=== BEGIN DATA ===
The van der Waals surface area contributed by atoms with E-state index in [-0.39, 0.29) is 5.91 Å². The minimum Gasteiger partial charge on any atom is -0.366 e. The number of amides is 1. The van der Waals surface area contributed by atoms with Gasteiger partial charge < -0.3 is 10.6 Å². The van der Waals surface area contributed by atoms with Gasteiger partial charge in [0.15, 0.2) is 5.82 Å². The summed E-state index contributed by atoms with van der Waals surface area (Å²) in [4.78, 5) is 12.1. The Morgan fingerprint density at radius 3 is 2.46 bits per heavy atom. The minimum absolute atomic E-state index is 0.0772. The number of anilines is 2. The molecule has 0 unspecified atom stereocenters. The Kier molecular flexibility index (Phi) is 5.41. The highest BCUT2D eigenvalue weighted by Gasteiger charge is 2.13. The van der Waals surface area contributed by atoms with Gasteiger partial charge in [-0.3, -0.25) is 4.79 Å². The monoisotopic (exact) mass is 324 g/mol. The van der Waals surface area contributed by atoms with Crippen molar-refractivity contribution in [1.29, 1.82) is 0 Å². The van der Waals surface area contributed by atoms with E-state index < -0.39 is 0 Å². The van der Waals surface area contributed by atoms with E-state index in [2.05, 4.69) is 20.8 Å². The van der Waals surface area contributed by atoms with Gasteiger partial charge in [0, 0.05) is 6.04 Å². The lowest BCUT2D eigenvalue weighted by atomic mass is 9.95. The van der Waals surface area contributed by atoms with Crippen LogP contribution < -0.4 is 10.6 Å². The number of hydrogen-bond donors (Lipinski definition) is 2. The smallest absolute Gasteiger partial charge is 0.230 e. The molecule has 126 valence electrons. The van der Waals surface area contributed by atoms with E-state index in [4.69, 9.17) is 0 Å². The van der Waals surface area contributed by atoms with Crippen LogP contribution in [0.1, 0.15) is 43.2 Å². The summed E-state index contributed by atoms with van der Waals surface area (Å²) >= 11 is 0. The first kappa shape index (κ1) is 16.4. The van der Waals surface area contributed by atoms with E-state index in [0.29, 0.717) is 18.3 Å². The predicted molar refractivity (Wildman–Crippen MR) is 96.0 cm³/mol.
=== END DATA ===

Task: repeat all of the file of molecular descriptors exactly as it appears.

The van der Waals surface area contributed by atoms with E-state index in [-0.39, 0.29) is 5.91 Å². The minimum Gasteiger partial charge on any atom is -0.366 e. The number of amides is 1. The van der Waals surface area contributed by atoms with Gasteiger partial charge < -0.3 is 10.6 Å². The van der Waals surface area contributed by atoms with Gasteiger partial charge in [0.15, 0.2) is 5.82 Å². The summed E-state index contributed by atoms with van der Waals surface area (Å²) in [4.78, 5) is 12.1. The Morgan fingerprint density at radius 3 is 2.46 bits per heavy atom. The minimum absolute atomic E-state index is 0.0772. The number of anilines is 2. The molecule has 0 unspecified atom stereocenters. The Kier molecular flexibility index (Phi) is 5.41. The highest BCUT2D eigenvalue weighted by Gasteiger charge is 2.13. The van der Waals surface area contributed by atoms with Gasteiger partial charge in [-0.3, -0.25) is 4.79 Å². The monoisotopic (exact) mass is 324 g/mol. The van der Waals surface area contributed by atoms with Crippen molar-refractivity contribution in [1.29, 1.82) is 0 Å². The van der Waals surface area contributed by atoms with E-state index < -0.39 is 0 Å². The van der Waals surface area contributed by atoms with E-state index in [2.05, 4.69) is 20.8 Å². The van der Waals surface area contributed by atoms with Gasteiger partial charge in [0, 0.05) is 6.04 Å². The lowest BCUT2D eigenvalue weighted by atomic mass is 9.95. The van der Waals surface area contributed by atoms with Crippen LogP contribution < -0.4 is 10.6 Å². The number of hydrogen-bond donors (Lipinski definition) is 2. The smallest absolute Gasteiger partial charge is 0.230 e. The molecule has 126 valence electrons. The van der Waals surface area contributed by atoms with E-state index in [4.69, 9.17) is 0 Å². The van der Waals surface area contributed by atoms with Crippen LogP contribution in [0.1, 0.15) is 43.2 Å². The summed E-state index contributed by atoms with van der Waals surface area (Å²) >= 11 is 0. The first kappa shape index (κ1) is 16.4. The van der Waals surface area contributed by atoms with E-state index in [0.29, 0.717) is 18.3 Å². The predicted molar refractivity (Wildman–Crippen MR) is 96.0 cm³/mol.